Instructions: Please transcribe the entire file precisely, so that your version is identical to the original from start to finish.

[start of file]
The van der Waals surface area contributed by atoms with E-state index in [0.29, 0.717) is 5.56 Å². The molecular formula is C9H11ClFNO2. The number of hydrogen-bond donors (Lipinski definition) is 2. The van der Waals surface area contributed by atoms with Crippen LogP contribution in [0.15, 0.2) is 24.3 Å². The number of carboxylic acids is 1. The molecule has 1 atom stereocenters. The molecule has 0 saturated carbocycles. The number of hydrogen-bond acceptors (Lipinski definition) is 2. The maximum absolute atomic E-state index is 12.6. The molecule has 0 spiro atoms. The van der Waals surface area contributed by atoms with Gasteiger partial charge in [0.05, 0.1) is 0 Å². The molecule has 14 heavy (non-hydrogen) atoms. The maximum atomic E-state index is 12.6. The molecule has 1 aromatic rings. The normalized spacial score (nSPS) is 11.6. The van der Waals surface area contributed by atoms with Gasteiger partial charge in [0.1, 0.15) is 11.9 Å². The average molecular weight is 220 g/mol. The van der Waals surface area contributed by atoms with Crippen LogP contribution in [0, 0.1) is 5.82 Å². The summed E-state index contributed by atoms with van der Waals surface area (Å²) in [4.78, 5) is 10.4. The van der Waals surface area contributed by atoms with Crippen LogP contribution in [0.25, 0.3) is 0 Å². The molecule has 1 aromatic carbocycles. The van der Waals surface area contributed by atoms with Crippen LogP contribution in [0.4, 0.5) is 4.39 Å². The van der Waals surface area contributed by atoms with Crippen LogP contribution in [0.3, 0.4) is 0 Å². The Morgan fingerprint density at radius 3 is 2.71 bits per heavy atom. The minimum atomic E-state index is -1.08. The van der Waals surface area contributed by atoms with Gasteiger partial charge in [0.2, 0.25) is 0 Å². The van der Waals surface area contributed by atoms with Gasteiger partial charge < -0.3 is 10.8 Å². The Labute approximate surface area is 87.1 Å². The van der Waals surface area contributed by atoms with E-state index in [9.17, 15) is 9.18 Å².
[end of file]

The van der Waals surface area contributed by atoms with E-state index in [0.29, 0.717) is 5.56 Å². The molecular formula is C9H11ClFNO2. The number of hydrogen-bond donors (Lipinski definition) is 2. The van der Waals surface area contributed by atoms with Crippen LogP contribution in [0.15, 0.2) is 24.3 Å². The number of carboxylic acids is 1. The molecule has 1 atom stereocenters. The molecule has 0 saturated carbocycles. The number of hydrogen-bond acceptors (Lipinski definition) is 2. The maximum absolute atomic E-state index is 12.6. The molecule has 0 spiro atoms. The van der Waals surface area contributed by atoms with Gasteiger partial charge in [0.05, 0.1) is 0 Å². The molecule has 14 heavy (non-hydrogen) atoms. The maximum atomic E-state index is 12.6. The molecule has 1 aromatic rings. The normalized spacial score (nSPS) is 11.6. The van der Waals surface area contributed by atoms with Gasteiger partial charge in [0.1, 0.15) is 11.9 Å². The average molecular weight is 220 g/mol. The van der Waals surface area contributed by atoms with Crippen LogP contribution in [0, 0.1) is 5.82 Å². The summed E-state index contributed by atoms with van der Waals surface area (Å²) in [4.78, 5) is 10.4. The van der Waals surface area contributed by atoms with Crippen LogP contribution in [0.25, 0.3) is 0 Å². The molecule has 1 aromatic carbocycles. The van der Waals surface area contributed by atoms with Crippen LogP contribution in [0.4, 0.5) is 4.39 Å². The van der Waals surface area contributed by atoms with Crippen LogP contribution in [0.3, 0.4) is 0 Å². The Morgan fingerprint density at radius 3 is 2.71 bits per heavy atom. The minimum atomic E-state index is -1.08. The van der Waals surface area contributed by atoms with Gasteiger partial charge in [0.2, 0.25) is 0 Å². The van der Waals surface area contributed by atoms with Gasteiger partial charge < -0.3 is 10.8 Å². The Labute approximate surface area is 87.1 Å². The van der Waals surface area contributed by atoms with E-state index in [9.17, 15) is 9.18 Å².